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I have written a script that does this but it is one of my first scripts ever so i am sure there is a better way:)

Let me know how you would go about doing this.
I'm looking for a simple yet efficient way to do this.

Here is some important background info:
( It might be a little confusing but hopefully by the end it will make sense. )

1) This shows the structure/location of the relevant dirs and files.

 main dir
 +-- config
   +-- default
     +-- config
       +-- config.file
       +-- package.file
 +-- package
   +-- $b
     +-- $a
       +-- $a.cache file
 +-- scripts
   +-- 40+ scripts

2) The packages.file located at ./config/default/config/packages is a space delimited file.
field5 is the "package name" which i will call $a for explanations sake.
field4 is the name of the dir containing the $a.dir i will call $b
field1 shows if the package is selected or not,
"X"(capital x) for selected and "O"(capital o as in orange) for not selected.

Here is an example of what the packages.file might contain:

X ---3------ 104.800 database gdbm 1.8.3 / base/library CROSS 0  
O -1---5---- 105.000 base libiconv 1.13.1 / base/tool CROSS 0  
X 01---5---- 105.000 base pkgconfig 0.25 / base/tool CROSS 0  
X -1-3------ 105.000 base texinfo 4.13a / base/tool CROSS DIETLIBC 0  
O -----5---- 105.000 develop duma 2_5_15 / base/development CROSS NOPARALLEL 0  
O -----5---- 105.000 develop electricfence 2_4_13 / base/development CROSS 0  
O -----5---- 105.000 develop gnupth 2.0.7 / extra/development CROSS NOPARALLEL FPIC-QUIRK 0   

3) For almost every package listed in the "packages.file" there is a corresponding ".cache file"
The .cache file for package $a would be located at ./package/$b/$a/$a.cache
The .cache files contain a list of dependencies for that particular package.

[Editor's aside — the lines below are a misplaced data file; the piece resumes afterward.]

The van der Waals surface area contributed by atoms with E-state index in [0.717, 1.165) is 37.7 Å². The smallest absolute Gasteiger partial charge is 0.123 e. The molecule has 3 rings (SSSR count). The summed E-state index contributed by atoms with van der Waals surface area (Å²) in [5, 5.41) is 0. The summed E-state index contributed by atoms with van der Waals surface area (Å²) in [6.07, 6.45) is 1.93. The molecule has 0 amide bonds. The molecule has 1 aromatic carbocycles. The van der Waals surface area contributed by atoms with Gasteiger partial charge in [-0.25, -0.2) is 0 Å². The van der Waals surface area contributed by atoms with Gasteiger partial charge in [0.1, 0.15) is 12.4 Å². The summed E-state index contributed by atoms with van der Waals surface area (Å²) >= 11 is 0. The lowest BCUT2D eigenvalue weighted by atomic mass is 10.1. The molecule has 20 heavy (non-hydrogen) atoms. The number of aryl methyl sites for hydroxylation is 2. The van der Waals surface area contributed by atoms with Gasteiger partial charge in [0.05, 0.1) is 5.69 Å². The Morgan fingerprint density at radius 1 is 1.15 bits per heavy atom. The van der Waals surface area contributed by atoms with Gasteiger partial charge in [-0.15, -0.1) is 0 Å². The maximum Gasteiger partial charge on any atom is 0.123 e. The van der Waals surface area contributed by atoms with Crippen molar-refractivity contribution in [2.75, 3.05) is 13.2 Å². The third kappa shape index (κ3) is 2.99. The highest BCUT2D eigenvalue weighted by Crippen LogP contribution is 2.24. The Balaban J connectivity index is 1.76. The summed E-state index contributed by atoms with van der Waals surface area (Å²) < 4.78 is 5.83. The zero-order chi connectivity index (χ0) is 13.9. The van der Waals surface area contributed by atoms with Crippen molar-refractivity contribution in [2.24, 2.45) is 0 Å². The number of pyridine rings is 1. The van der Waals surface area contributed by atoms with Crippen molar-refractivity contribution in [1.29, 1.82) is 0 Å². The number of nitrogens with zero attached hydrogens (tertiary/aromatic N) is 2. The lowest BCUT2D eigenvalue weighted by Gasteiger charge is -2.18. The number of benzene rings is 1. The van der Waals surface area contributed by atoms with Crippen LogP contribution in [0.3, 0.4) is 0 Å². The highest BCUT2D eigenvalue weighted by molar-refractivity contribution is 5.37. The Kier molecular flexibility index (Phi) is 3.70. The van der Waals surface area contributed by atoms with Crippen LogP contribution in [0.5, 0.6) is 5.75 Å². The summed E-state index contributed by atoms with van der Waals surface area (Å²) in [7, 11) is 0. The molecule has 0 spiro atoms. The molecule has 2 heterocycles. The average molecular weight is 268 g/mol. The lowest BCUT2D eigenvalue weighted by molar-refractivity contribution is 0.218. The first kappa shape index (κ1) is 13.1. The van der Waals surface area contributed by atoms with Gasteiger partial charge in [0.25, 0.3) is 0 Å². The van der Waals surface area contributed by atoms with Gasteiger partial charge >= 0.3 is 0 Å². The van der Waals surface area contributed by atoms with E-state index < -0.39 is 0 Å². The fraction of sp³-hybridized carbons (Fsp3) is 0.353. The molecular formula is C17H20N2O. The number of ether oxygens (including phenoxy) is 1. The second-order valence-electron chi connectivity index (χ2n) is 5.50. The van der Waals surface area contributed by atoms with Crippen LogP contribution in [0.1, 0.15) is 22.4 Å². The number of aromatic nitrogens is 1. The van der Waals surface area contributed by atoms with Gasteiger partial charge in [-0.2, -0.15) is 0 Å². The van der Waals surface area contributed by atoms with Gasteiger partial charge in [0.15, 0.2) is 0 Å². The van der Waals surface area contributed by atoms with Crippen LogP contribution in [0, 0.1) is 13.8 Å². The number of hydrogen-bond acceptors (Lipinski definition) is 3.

Here is an example of one of the .cache files might look like.
Note that the dependencies are field2 of lines containing "[DEP]"
These dependencies are all names of packages in the "package.file"

[TIMESTAMP] 1134178701 Sat Dec 10 02:38:21 2005
[BUILDTIME] 295 (9)
[SIZE] 11.64 MB, 191 files

[DEP] 00-dirtree
[DEP] bash
[DEP] binutils
[DEP] bzip2
[DEP] cf
[DEP] coreutils

So with all that in mind... I'm looking for a shell script that:

From within the "main dir"
Looks at the ./config/default/config/packages file
and finds the "selected" packages
and reads the corresponding .cache
Then compiles a list of dependencies that excludes the already selected packages
Then selects the dependencies (by changing field1 to X) in the ./config/default/config/packages file
and repeats until all the dependencies are met

Note: The script will ultimately end up in the "scripts dir" and be called from the "main dir".

If this is not clear let me know what need clarification.

For those interested I'm playing around with T2 SDE.
If you are into playing around with linux it might be worth taking a look.
If you are going to post a script for me please make sure it is well commented to help me learn.

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1 Answer 1

tl'dr:) But about one week ago i needed a lightweight portable dependency solver. I've looked into portage - which is too ophidian, so to say. Then i had a look at opkg. Opkg almost worked, but then i read about some unusual ways to use make, and finally i felt happy with make. It's portable, does anything i need (with proper Makefile), and it has innate ability to grok the dependencies.

Frankly speaking, the idea of writing dependency solver in shell frightens me somehow, and being lazy i would rather use something that already exists.

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